JavaScript EditorFree JavaScript Editor     Ajax Editor 

Main Page
  Previous Section Next Section

Knowledge Representation Formalisms

Languages can be created to define knowledge representations in a high-level fashion. These are known as KR formalisms. There are different KR formalisms used to represent knowledge because there are various kinds of knowledge. Knowledge can range from simple statements to complex relationships, including natural-language sentences and mathematical formulas, not forgetting meta-knowledge (knowledge about knowledge) and compound associations, or even hierarchies of inheritance between classes.

KR formalisms are just concepts, and rely on lower-level programming details to be implemented. Many different C++ constructs can be used to express the following formalisms.


Facts can be stored in a straightforward fashion as symbols. A symbol represents an object as a text string or number. Any primitive data type can be used (for instance, integers, floating-point numbers, Boolean, or character array):

[left_obstacle_distance 4.0]
[right_obstacle "unknown"]

In fact, it's believed humans store knowledge as symbols. The major problem with this approach is that each concept of the problem will need its own variable.


The object-attribute–value paradigm resolves this problem by allowing objects or concepts to have multiple variables associated with them. If an object O has an attribute A with value V, this is generally noted A(O,V):


This way, concepts can easily have multiple attributes, which limits the number of objects. C++ structures and classes are conceptually the same thing.


A frame defines an object by specifying its current state and relationship to other frames. This is achieved with slots containing attributes or references, often referred to as fillers:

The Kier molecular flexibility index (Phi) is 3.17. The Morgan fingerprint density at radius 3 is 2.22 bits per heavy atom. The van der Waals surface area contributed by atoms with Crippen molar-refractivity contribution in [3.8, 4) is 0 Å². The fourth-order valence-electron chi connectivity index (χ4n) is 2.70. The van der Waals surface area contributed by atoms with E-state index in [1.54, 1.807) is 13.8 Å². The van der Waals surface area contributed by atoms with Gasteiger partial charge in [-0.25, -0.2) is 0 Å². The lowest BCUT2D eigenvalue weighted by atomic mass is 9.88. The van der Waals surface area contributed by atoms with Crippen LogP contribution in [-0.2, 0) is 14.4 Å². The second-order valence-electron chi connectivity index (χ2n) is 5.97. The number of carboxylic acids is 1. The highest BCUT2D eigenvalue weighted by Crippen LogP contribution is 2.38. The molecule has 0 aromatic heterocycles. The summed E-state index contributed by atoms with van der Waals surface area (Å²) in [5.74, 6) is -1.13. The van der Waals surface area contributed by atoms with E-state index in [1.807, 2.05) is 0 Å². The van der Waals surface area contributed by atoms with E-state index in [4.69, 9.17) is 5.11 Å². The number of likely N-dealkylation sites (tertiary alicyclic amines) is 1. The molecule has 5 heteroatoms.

distance:        (4.0)
     present:         (true)
     entity:          (frame-fred)

Accessing the information about any concept is made extremely easy with this method. On the other hand, modifying it can be slightly trickier, because consistency often needs to be maintained. In C++, this could be understood as pointers or references to other instances.

Semantic Network

A semantic network stores relationships between the objects in a graph-like structure. Nodes correspond to a single concept, and the links describe the relationship (see Figure 9.1).

Figure 9.1. A semantic network that links symbols together. In this example, the symbols represent entities in the environment.


Common relationships include is-a, has-a, and instance-of, although there are no formalized restrictions to the type of links. Concepts such as inheritance or dependencies in C++ can be understood with semantic networks.

The Power of Introspection

The C++ language has analogous constructs for each of the formalisms presented. However, the C++ approach is generally static, so the higher-level knowledge is removed at compile time. For example, there's no way of knowing the name of a variable defined in the C++ code, or even query the inheritance tree between classes.

For the KR formalisms to have their maximal impact, they need to be implemented in a way that supports introspection—allowing the properties of the knowledge to be queried dynamically by the AI. This is possible with C++ by using additional variables to store the necessary information explicitly. When doing so, the KR formalisms previously described can be of great assistance.

      Previous Section Next Section

    JavaScript EditorAjax Editor     JavaScript Editor